Recently I was exiting a long flight when I overheard a woman say to her spouse, “I have to go the restroom, my kidneys are killing me!” We all know that her bladder was killing her—figuratively speaking.
In today’s high-tech healthcare society, I am amazed at how little people know about their bodies and what makes them tick. Limited awareness leaves people prone to developing serious health problems. The two leading causes of kidney disease are diabetes and high blood pressure. It is estimated that 20 million Americans have chronic kidney disease, which equates to 1 in 9 adults. There are so many people who have no idea that their bodies are in crisis.
During my 38 years of living with chronic kidney disease, I have tried to learn all that I possibly can about kidney disease and my overall well-being. It is important to learn about dialysis adequacy, your medications, vascular access, preventing infection, exercise, transplantation, understanding your lab values… etc. I’ve read everything I could find, I’ve asked questions, and I’ve put all that I learned into practice.
Today’s renal care professionals are in a time crunch. In order to provide optimal care, the renal care team must: meet with each patient, monitor the patient, complete a patient assessment, administer medication, answer questions, and educate the patient on his or her particular condition or care plan. These duties become easier to handle when patients do their part to learn more about how their body functions.
Unfortunately, people are often unaware that their bodies are malfunctioning until the problem has progressed. It’s sort of like owning a computer: Most people (including myself) do not become interested in how the computer works until it crashes. When this happens, we lug our computer off to the shop where the computer technician tells us our computer’s diagnosis in “mumbo-jumbo” computer language. But we don’t care why the computer crashed, we just want it fixed. Right? If we would just read the manual and pick up on a few maintenance tips, we could keep our computers on our desks where they are productive.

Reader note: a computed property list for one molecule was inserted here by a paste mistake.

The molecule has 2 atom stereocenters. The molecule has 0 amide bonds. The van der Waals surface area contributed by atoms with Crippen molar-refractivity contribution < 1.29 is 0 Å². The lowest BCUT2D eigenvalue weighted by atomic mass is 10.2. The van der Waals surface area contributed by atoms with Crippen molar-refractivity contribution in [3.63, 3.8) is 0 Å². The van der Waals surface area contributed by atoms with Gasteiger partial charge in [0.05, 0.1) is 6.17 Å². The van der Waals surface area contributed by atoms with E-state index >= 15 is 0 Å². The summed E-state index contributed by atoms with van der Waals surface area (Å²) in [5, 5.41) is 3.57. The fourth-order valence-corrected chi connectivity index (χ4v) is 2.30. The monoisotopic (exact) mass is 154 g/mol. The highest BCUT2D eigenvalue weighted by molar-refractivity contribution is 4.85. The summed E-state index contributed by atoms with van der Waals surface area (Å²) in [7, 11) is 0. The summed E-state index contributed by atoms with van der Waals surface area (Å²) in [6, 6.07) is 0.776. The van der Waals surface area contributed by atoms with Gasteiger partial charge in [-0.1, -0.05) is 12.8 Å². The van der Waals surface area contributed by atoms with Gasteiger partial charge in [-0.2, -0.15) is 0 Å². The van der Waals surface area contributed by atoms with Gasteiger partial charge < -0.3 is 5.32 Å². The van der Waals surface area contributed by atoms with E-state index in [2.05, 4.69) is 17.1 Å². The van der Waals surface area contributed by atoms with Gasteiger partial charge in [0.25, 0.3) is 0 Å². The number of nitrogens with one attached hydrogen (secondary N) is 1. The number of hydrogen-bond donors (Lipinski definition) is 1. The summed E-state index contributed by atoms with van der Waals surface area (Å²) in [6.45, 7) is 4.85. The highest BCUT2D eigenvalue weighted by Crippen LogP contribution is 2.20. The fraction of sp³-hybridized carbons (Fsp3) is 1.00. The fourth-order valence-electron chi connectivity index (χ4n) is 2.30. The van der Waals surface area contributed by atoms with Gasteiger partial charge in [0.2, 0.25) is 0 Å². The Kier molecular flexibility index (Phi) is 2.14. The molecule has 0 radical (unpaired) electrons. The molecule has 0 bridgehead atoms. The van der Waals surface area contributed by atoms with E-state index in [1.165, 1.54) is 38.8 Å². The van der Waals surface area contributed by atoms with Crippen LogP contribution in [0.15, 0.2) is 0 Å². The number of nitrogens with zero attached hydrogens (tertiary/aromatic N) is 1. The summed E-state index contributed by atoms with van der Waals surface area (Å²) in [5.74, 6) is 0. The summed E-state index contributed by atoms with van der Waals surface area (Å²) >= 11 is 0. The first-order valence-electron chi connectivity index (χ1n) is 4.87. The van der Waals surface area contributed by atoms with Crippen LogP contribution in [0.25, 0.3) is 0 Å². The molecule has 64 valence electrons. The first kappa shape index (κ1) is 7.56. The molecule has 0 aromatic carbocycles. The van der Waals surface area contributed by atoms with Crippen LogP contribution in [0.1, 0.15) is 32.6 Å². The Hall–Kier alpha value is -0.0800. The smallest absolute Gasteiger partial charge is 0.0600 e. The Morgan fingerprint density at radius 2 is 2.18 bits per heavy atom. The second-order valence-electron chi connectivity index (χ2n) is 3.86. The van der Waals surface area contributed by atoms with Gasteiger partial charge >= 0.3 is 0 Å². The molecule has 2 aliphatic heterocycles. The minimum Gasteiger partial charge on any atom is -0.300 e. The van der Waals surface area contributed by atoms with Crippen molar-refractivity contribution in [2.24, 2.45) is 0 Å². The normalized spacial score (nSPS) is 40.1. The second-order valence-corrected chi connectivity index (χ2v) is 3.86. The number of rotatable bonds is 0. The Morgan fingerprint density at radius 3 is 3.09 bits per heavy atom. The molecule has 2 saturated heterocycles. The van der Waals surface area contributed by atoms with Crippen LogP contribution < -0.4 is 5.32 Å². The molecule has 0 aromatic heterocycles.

In this respect, computers are like the human body. We need to know how the human body works in order to prevent serious damage and costly repairs. If we see our doctor regularly, educate ourselves about how our body works, and pay attention to warning signs, we may be able to prevent a hospital stay and decrease our need for a healthcare professional’s time. If we take steps to maintain our health, we can take some of the pressure off the overburdened healthcare system.
I’m still learning! I owe a great deal of my well-being to the knowledge that I obtained early on. I encourage others to learn as much as they can about their own health so they too can live productive lives. Educating yourself about chronic kidney disease and how your body works could prove to be a priceless endeavor.
President & Founder of the Renal Support Network
Web ID 342